BAGHDAD — Islamic State militants have launched a deadly offensive against security forces in a key part of western Iraq, residents and tribal fighters said Tuesday, unleashing a wave of car bombs and seizing an area near one of the country’s largest dams.
The fresh attacks in Haditha district have set off some of the fiercest fighting in that area in months — and follow the stunning defeat of the Islamic State in the nearby city of Ramadi in December. An Iraqi army offensive backed by U.S. airstrikes forced the radical Islamists to retreat from Ramadi last month, marking a devastating blow for a group striving to expand its Islamic “caliphate.”
But this week, the militants turned their guns on Haditha, a strategic area about 90 miles northwest of Ramadi and home to Iraq’s second-largest hydroelectric dam. U.S. troops are also training Iraqi forces at the Ayn al-Asad military base just 20 miles away. The militants have had Haditha encircled for more than a year.
Haditha, in Anbar province, holds both symbolic and strategic significance. The district is one of the last government redoubts amid swaths of militant-held territory in the desert of western Iraq. In addition, its six-mile-long dam generates power for large tracts of the country, granting whoever controls it influence over much of Iraq’s electricity and water supplies.
Troops in Haditha said the three-day attacks by the Islamic State were unprecedented in the area. On Monday, the U.S.-led coalition launched two strikes on several Islamic State targets near Haditha — the first time warplanes have struck in the area since November, according to coalition statements.
“These are the most violent attacks we’ve ever seen in this area,” Sabah Ali, an Iraqi army captain with the 7th Division in a largely rural area known as Barwana, said of the Islamic State offensive.
Other tribal fighters said the Islamic State killed scores of people, including local police and civilians, in the village of Sakran, but the reports could not be confirmed.
The Islamic State holds territory across Syria and Iraq but has suffered a string of setbacks in recent months. Iraqi forces and pro-government militias have ousted the extreme Islamists from the Iraqi cities of Sinjar, Tikrit and now Ramadi. Security forces and analysts said the group’s focus on Haditha is meant to distract from its collapse in Ramadi, the capital of Anbar.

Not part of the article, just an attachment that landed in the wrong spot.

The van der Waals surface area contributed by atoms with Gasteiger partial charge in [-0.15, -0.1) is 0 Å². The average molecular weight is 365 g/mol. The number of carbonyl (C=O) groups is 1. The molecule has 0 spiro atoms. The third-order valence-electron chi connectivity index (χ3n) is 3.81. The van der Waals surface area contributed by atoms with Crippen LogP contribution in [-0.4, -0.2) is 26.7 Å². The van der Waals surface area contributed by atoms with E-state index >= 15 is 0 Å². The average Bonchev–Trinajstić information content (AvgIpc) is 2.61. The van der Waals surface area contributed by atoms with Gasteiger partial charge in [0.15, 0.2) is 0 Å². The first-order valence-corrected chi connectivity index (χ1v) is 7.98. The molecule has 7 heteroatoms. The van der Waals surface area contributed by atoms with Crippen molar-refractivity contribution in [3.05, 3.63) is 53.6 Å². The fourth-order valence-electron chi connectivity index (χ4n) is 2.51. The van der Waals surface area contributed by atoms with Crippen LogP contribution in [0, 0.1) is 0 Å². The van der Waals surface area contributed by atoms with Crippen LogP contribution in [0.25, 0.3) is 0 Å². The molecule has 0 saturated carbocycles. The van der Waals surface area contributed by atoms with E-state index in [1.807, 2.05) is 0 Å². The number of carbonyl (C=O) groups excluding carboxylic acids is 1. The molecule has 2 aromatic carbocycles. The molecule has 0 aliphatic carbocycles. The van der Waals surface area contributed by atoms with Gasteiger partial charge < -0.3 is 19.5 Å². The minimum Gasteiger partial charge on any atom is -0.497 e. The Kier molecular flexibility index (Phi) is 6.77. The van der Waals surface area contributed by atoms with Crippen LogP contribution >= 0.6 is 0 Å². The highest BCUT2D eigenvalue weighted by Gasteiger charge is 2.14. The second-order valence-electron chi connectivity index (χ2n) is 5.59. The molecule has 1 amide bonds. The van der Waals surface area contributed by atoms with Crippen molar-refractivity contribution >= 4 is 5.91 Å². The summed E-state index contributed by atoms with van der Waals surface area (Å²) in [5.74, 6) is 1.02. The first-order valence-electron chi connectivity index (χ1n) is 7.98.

“They have been attacking us with car bombs constantly and from all sides,” Ali said of the attacks in Haditha. “They are trying to make up for what they lost in Ramadi.”
On Sunday, the radical Islamists began to step up attacks in Haditha, launching ambushes on checkpoints, arriving in villages atop armored convoys and engaging Iraqi troops in pitched battles on local farmland.
Early Tuesday morning, Islamic State fighters, bolstered by what locals said were reinforcements from outside Haditha, staged a surprise attack on Iraqi forces in Barwana. They seized two villages before Iraqi troops recaptured one of the hamlets later in the day.
Between two dozen and 60 Iraqi soldiers and others fighting on the side of the government have been killed in the attacks since Sunday, security forces and media reports said. The discrepancy in the reported death tolls could not immediately be reconciled.
In 2005, U.S. Marines committed what was widely seen as a massacre in Haditha after a roadside bomb killed one of their comrades while on patrol. For many Iraqis, the bloodshed became a bitter emblem of the U.S. presence in Iraq.
More recently, Islamic State spokesman Abu Mohammed al-Adnani, a Syrian, urged attacks on Haditha and called on its tribesmen to repent and join the extreme Islamists.
The militants “have Haditha under siege and may enter it at any moment,” Adnani said in an audio recording released in June. He also threatened to wipe out a local tribe if its members continued to work with the Iraqi government.
Haditha’s residents have been cut off from the rest of Iraq for more than a year, surviving on aid that needs to be airlifted from the Iraqi capital, Baghdad. The World Food Program said last month that it had distributed food assistance to nearly 70,000 people in Haditha and the nearby town of Baghdadi, the first time the agency had dispensed aid to the area since April.
Abu Fahad al-Nimrawi, a tribesman opposed to the Islamic State, said he fled with his family as soon as word spread that the group’s fighters were arriving in Barwana on Tuesday morning. He took them to the Haditha city center, which is still largely protected from the violence.
“All of them were armored vehicles. It was in the morning,” said Nimrawi, who returned to Barwana to fight. “I took my family and we ran. The people who couldn’t leave, they were killed.”
Mustafa Salim contributed to this report.